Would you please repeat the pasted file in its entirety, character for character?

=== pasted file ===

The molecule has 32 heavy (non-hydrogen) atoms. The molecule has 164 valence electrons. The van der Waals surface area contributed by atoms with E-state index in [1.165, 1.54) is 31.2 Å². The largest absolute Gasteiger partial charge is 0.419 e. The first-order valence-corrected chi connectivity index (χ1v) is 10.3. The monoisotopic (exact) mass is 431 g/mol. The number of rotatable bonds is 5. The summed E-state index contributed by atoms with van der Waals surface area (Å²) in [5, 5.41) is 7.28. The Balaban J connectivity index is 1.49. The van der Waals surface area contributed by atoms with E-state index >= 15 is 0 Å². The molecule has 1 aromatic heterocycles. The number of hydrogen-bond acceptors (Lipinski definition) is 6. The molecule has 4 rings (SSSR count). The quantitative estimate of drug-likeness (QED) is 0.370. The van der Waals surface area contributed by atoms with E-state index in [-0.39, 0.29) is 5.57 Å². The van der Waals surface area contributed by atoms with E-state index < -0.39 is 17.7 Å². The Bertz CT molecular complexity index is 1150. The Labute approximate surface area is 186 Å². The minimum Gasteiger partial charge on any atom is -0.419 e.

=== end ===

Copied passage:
The molecule has 32 heavy (non-hydrogen) atoms. The molecule has 164 valence electrons. The van der Waals surface area contributed by atoms with E-state index in [1.165, 1.54) is 31.2 Å². The largest absolute Gasteiger partial charge is 0.419 e. The first-order valence-corrected chi connectivity index (χ1v) is 10.3. The monoisotopic (exact) mass is 431 g/mol. The number of rotatable bonds is 5. The summed E-state index contributed by atoms with van der Waals surface area (Å²) in [5, 5.41) is 7.28. The Balaban J connectivity index is 1.49. The van der Waals surface area contributed by atoms with E-state index >= 15 is 0 Å². The molecule has 1 aromatic heterocycles. The number of hydrogen-bond acceptors (Lipinski definition) is 6. The molecule has 4 rings (SSSR count). The quantitative estimate of drug-likeness (QED) is 0.370. The van der Waals surface area contributed by atoms with E-state index in [-0.39, 0.29) is 5.57 Å². The van der Waals surface area contributed by atoms with E-state index < -0.39 is 17.7 Å². The Bertz CT molecular complexity index is 1150. The Labute approximate surface area is 186 Å². The minimum Gasteiger partial charge on any atom is -0.419 e.